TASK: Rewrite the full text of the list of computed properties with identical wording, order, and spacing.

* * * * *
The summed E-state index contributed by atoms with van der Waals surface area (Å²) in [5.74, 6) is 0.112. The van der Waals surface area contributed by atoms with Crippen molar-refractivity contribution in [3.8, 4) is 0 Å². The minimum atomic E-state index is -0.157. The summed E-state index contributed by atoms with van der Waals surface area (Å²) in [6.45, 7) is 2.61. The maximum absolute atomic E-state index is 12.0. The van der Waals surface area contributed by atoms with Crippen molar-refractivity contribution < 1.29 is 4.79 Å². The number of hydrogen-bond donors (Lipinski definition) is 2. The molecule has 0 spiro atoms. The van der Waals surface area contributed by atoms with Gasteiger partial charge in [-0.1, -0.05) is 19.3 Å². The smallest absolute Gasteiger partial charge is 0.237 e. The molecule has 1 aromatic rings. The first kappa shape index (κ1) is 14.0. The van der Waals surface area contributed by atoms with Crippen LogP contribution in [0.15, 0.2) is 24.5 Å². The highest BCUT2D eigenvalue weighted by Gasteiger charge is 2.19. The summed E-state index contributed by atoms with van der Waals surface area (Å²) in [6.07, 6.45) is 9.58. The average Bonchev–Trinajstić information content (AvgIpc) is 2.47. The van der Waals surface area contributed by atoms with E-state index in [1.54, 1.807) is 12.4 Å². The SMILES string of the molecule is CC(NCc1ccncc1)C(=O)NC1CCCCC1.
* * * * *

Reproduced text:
The summed E-state index contributed by atoms with van der Waals surface area (Å²) in [5.74, 6) is 0.112. The van der Waals surface area contributed by atoms with Crippen molar-refractivity contribution in [3.8, 4) is 0 Å². The minimum atomic E-state index is -0.157. The summed E-state index contributed by atoms with van der Waals surface area (Å²) in [6.45, 7) is 2.61. The maximum absolute atomic E-state index is 12.0. The van der Waals surface area contributed by atoms with Crippen molar-refractivity contribution < 1.29 is 4.79 Å². The number of hydrogen-bond donors (Lipinski definition) is 2. The molecule has 0 spiro atoms. The van der Waals surface area contributed by atoms with Gasteiger partial charge in [-0.1, -0.05) is 19.3 Å². The smallest absolute Gasteiger partial charge is 0.237 e. The molecule has 1 aromatic rings. The first kappa shape index (κ1) is 14.0. The van der Waals surface area contributed by atoms with Crippen LogP contribution in [0.15, 0.2) is 24.5 Å². The highest BCUT2D eigenvalue weighted by Gasteiger charge is 2.19. The summed E-state index contributed by atoms with van der Waals surface area (Å²) in [6.07, 6.45) is 9.58. The average Bonchev–Trinajstić information content (AvgIpc) is 2.47. The van der Waals surface area contributed by atoms with E-state index in [1.54, 1.807) is 12.4 Å². The SMILES string of the molecule is CC(NCc1ccncc1)C(=O)NC1CCCCC1.